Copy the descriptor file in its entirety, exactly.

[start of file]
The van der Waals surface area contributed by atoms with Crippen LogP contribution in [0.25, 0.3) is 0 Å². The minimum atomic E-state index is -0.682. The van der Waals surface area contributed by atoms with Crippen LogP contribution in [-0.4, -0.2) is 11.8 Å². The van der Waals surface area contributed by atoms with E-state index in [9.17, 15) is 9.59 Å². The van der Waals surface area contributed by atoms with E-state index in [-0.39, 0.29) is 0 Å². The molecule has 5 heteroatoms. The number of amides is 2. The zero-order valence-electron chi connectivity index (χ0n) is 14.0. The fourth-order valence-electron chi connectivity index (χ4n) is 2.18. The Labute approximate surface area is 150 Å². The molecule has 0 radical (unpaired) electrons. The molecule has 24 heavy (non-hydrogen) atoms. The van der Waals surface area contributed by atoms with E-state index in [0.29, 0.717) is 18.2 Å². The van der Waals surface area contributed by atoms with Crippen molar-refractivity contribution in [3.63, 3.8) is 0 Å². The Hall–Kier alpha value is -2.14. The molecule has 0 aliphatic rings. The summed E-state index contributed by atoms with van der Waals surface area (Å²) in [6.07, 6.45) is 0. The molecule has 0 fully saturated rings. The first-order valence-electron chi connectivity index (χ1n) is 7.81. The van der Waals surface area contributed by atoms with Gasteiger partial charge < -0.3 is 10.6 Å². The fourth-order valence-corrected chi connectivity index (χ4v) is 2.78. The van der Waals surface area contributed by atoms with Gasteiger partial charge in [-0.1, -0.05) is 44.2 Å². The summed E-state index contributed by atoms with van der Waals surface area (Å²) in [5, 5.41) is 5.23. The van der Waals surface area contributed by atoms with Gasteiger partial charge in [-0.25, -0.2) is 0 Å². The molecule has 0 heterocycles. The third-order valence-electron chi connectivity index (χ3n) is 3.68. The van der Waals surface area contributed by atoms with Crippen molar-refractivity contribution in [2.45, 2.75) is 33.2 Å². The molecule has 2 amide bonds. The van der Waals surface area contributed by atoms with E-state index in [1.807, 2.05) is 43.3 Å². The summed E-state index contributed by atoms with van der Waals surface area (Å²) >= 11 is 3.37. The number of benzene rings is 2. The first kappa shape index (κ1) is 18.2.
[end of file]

The van der Waals surface area contributed by atoms with Crippen LogP contribution in [0.25, 0.3) is 0 Å². The minimum atomic E-state index is -0.682. The van der Waals surface area contributed by atoms with Crippen LogP contribution in [-0.4, -0.2) is 11.8 Å². The van der Waals surface area contributed by atoms with E-state index in [9.17, 15) is 9.59 Å². The van der Waals surface area contributed by atoms with E-state index in [-0.39, 0.29) is 0 Å². The molecule has 5 heteroatoms. The number of amides is 2. The zero-order valence-electron chi connectivity index (χ0n) is 14.0. The fourth-order valence-electron chi connectivity index (χ4n) is 2.18. The Labute approximate surface area is 150 Å². The molecule has 0 radical (unpaired) electrons. The molecule has 24 heavy (non-hydrogen) atoms. The van der Waals surface area contributed by atoms with E-state index in [0.29, 0.717) is 18.2 Å². The van der Waals surface area contributed by atoms with Crippen molar-refractivity contribution in [3.63, 3.8) is 0 Å². The Hall–Kier alpha value is -2.14. The molecule has 0 aliphatic rings. The summed E-state index contributed by atoms with van der Waals surface area (Å²) in [6.07, 6.45) is 0. The molecule has 0 fully saturated rings. The first-order valence-electron chi connectivity index (χ1n) is 7.81. The van der Waals surface area contributed by atoms with Gasteiger partial charge < -0.3 is 10.6 Å². The fourth-order valence-corrected chi connectivity index (χ4v) is 2.78. The van der Waals surface area contributed by atoms with Gasteiger partial charge in [-0.1, -0.05) is 44.2 Å². The summed E-state index contributed by atoms with van der Waals surface area (Å²) in [5, 5.41) is 5.23. The van der Waals surface area contributed by atoms with Gasteiger partial charge in [-0.25, -0.2) is 0 Å². The molecule has 0 heterocycles. The third-order valence-electron chi connectivity index (χ3n) is 3.68. The van der Waals surface area contributed by atoms with Crippen molar-refractivity contribution in [2.45, 2.75) is 33.2 Å². The molecule has 2 amide bonds. The van der Waals surface area contributed by atoms with E-state index in [1.807, 2.05) is 43.3 Å². The summed E-state index contributed by atoms with van der Waals surface area (Å²) >= 11 is 3.37. The number of benzene rings is 2. The first kappa shape index (κ1) is 18.2.